THE RECRUITING MOVEMENT
TO THE KDITOIt.
Sir, —Of late there have been many letters appearing about the lack of recruits in Otago, and a lot of them have been full or" opinions that are ridiculous from start to finish. It is all very weil for those who sit at home and are iu no danger of being called to arms to give vent to their feelings by calling our young men covraids, shirkers, etc. This abuse is no argument, and it would be far Better if some of these writers would put their talent to better use, for abusing those who do not enli.-it in the way they dtr is not going ty help the causa of tho recruiting office. Every man has his own way ot thinking, and has tho right to der as be thinks fit, and -borause some men do not think as some of thesu "arm chair" generals think they are called names. On behalf of many others, I feci I am right in protesting against their crude opinions and sentimental trash. If there are shirkers and cowards, they arc those who have resorted to that objectionable practice of sending white feathers out to our young lads. I liopo Fomaono gets wise as to who the instigators of that action are, and will deal with them as they deservo. There is no need for fanatics to rush into print and condemn our ladi for not going to the from. Every man ha.i his own reason, and 'those who intend going will go, and perhaps more would havo gono it they had been helped instead of hindered. Extremists always judge the other fellow harshly, and are r.ot desirable people at any time. If they want to air their opinions in tho way they do let them sign their names, and then wo can see and know who they are, and what they are doing towards helping to get our lads to go out and fight and perhaps dio for us.—l am, etc., Jvstice. December 17.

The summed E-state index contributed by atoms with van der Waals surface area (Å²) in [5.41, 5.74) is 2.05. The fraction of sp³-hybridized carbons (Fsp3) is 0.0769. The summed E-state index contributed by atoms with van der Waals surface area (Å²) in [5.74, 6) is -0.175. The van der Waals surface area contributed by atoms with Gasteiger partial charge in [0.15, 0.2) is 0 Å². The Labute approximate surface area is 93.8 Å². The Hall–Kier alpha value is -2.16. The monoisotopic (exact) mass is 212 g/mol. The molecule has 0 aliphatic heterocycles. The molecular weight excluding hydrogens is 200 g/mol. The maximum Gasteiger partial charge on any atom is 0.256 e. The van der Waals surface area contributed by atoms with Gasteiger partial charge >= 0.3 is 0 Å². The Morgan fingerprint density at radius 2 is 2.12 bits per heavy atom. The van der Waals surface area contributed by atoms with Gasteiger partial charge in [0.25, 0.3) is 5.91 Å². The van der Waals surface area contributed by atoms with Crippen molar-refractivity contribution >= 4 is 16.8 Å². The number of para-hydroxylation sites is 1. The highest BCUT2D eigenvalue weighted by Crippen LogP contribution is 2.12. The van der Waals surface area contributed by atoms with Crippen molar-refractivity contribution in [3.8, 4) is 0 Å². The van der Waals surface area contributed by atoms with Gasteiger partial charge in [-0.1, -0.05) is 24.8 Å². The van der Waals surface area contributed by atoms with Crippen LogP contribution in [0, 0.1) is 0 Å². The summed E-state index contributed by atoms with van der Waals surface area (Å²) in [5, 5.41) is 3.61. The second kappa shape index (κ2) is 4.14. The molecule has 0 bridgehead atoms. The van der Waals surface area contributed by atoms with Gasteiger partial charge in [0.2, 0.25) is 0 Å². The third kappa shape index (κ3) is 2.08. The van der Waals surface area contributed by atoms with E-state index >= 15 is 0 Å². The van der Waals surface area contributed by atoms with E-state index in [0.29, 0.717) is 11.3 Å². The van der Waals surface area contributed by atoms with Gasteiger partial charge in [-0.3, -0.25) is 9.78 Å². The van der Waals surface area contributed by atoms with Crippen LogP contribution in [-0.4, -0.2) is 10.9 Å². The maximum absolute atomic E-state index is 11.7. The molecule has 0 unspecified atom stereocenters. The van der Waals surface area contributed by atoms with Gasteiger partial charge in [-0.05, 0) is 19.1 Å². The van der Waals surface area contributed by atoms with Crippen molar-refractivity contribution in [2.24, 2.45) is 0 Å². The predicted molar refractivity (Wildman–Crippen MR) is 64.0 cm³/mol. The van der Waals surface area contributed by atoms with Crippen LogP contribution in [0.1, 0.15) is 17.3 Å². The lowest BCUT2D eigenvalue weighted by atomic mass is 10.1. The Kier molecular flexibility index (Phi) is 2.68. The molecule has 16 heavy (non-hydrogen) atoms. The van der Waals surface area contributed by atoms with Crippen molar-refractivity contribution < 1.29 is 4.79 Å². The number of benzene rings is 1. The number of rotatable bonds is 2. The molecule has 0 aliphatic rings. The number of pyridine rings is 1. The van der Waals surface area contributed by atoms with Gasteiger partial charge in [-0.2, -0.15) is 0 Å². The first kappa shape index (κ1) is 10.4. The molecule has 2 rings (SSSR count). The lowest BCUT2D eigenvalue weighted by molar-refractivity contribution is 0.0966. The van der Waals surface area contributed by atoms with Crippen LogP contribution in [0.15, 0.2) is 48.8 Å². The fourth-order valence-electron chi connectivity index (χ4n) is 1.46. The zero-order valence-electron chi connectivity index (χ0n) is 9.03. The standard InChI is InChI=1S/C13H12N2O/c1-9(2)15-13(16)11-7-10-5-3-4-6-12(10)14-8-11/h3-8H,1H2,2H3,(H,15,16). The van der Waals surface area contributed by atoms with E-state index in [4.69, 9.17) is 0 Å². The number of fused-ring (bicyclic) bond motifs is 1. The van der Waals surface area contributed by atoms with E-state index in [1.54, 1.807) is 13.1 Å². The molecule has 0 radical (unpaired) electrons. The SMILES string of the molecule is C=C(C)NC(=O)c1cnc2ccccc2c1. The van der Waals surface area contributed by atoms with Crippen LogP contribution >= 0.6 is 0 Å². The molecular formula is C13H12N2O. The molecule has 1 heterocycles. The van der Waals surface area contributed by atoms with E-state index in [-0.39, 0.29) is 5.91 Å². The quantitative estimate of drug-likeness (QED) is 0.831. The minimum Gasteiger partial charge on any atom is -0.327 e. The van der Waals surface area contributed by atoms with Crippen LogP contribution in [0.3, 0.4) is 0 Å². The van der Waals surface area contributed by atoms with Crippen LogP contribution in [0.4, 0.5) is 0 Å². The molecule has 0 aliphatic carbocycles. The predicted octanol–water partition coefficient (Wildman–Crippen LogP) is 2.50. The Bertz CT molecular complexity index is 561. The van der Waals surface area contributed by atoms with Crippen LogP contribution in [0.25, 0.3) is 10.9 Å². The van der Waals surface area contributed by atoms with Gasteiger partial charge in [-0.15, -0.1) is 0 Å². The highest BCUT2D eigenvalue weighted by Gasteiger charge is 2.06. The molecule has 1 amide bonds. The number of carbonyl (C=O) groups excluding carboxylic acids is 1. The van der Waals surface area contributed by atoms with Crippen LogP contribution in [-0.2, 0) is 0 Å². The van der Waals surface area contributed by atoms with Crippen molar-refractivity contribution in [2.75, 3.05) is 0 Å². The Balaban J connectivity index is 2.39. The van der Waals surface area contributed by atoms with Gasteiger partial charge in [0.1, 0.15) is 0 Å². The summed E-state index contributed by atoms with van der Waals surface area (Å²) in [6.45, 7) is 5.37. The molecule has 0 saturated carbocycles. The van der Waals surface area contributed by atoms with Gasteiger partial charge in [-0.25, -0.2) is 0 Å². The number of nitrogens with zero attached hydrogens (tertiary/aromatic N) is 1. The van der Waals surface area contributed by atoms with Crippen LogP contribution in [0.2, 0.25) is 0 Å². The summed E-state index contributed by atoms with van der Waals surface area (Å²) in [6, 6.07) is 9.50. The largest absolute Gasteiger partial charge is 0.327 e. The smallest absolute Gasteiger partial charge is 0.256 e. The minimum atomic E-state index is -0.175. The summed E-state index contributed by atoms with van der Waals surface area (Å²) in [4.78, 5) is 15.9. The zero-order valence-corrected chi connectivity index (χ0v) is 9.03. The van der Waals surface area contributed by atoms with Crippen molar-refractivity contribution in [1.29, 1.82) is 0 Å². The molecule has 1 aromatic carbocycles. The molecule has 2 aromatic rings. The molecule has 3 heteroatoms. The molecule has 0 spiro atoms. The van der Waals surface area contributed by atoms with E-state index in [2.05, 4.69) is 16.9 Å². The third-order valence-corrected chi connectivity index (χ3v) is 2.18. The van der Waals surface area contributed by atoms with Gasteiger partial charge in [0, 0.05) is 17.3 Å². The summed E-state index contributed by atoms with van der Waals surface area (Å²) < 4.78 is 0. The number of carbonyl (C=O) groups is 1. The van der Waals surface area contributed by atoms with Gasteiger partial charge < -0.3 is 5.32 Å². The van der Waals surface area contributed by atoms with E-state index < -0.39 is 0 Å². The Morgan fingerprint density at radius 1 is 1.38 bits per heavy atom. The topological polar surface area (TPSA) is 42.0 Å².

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THE RECRUITING MOVEMENT, Evening Star, Issue 15678, 17 December 1914